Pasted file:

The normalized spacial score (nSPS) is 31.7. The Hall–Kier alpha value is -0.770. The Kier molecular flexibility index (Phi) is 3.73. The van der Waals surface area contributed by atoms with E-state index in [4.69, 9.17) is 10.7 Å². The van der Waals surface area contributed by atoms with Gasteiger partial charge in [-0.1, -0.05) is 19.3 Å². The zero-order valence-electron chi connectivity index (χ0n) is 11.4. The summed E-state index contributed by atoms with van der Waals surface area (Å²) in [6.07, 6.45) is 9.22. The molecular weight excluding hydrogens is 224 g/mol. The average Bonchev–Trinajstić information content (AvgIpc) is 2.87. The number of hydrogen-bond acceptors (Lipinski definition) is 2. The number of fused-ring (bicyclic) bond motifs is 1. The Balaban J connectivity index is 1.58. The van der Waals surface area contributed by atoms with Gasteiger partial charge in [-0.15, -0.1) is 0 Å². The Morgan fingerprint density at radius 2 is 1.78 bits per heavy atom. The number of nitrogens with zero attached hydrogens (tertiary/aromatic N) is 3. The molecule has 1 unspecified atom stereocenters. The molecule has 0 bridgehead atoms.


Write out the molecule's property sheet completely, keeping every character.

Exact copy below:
The normalized spacial score (nSPS) is 31.7. The Hall–Kier alpha value is -0.770. The Kier molecular flexibility index (Phi) is 3.73. The van der Waals surface area contributed by atoms with E-state index in [4.69, 9.17) is 10.7 Å². The van der Waals surface area contributed by atoms with Gasteiger partial charge in [-0.1, -0.05) is 19.3 Å². The zero-order valence-electron chi connectivity index (χ0n) is 11.4. The summed E-state index contributed by atoms with van der Waals surface area (Å²) in [6.07, 6.45) is 9.22. The molecular weight excluding hydrogens is 224 g/mol. The average Bonchev–Trinajstić information content (AvgIpc) is 2.87. The number of hydrogen-bond acceptors (Lipinski definition) is 2. The number of fused-ring (bicyclic) bond motifs is 1. The Balaban J connectivity index is 1.58. The van der Waals surface area contributed by atoms with Gasteiger partial charge in [-0.15, -0.1) is 0 Å². The Morgan fingerprint density at radius 2 is 1.78 bits per heavy atom. The number of nitrogens with zero attached hydrogens (tertiary/aromatic N) is 3. The molecule has 1 unspecified atom stereocenters. The molecule has 0 bridgehead atoms.